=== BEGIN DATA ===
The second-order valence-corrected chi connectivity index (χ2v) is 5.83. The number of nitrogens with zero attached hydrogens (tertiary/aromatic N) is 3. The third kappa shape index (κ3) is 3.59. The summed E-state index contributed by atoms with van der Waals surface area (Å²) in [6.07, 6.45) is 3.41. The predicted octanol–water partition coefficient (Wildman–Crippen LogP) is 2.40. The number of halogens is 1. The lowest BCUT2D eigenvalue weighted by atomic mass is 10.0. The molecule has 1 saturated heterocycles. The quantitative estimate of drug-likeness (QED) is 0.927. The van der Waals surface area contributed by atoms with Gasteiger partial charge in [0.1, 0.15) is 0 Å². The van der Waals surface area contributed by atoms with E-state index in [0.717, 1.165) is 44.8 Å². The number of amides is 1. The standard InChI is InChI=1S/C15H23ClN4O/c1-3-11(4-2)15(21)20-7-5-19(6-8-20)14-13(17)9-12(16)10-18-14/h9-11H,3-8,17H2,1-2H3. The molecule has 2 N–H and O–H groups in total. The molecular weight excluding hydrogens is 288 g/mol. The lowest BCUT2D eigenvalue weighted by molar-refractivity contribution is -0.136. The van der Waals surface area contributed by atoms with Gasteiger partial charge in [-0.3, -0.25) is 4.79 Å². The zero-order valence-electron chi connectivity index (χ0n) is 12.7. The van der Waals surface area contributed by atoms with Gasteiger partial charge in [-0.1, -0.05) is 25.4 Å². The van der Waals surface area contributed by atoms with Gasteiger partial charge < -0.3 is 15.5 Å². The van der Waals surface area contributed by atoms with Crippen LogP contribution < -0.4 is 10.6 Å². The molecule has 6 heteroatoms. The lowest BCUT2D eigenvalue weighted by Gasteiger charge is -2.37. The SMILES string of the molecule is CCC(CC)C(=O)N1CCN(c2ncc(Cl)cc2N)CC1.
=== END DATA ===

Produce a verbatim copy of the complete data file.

The second-order valence-corrected chi connectivity index (χ2v) is 5.83. The number of nitrogens with zero attached hydrogens (tertiary/aromatic N) is 3. The third kappa shape index (κ3) is 3.59. The summed E-state index contributed by atoms with van der Waals surface area (Å²) in [6.07, 6.45) is 3.41. The predicted octanol–water partition coefficient (Wildman–Crippen LogP) is 2.40. The number of halogens is 1. The lowest BCUT2D eigenvalue weighted by atomic mass is 10.0. The molecule has 1 saturated heterocycles. The quantitative estimate of drug-likeness (QED) is 0.927. The van der Waals surface area contributed by atoms with Gasteiger partial charge in [0.1, 0.15) is 0 Å². The van der Waals surface area contributed by atoms with E-state index in [0.717, 1.165) is 44.8 Å². The number of amides is 1. The standard InChI is InChI=1S/C15H23ClN4O/c1-3-11(4-2)15(21)20-7-5-19(6-8-20)14-13(17)9-12(16)10-18-14/h9-11H,3-8,17H2,1-2H3. The molecule has 2 N–H and O–H groups in total. The molecular weight excluding hydrogens is 288 g/mol. The lowest BCUT2D eigenvalue weighted by molar-refractivity contribution is -0.136. The van der Waals surface area contributed by atoms with Gasteiger partial charge in [-0.3, -0.25) is 4.79 Å². The zero-order valence-electron chi connectivity index (χ0n) is 12.7. The van der Waals surface area contributed by atoms with Gasteiger partial charge in [-0.1, -0.05) is 25.4 Å². The van der Waals surface area contributed by atoms with Gasteiger partial charge < -0.3 is 15.5 Å². The van der Waals surface area contributed by atoms with Crippen LogP contribution < -0.4 is 10.6 Å². The molecule has 6 heteroatoms. The lowest BCUT2D eigenvalue weighted by Gasteiger charge is -2.37. The SMILES string of the molecule is CCC(CC)C(=O)N1CCN(c2ncc(Cl)cc2N)CC1.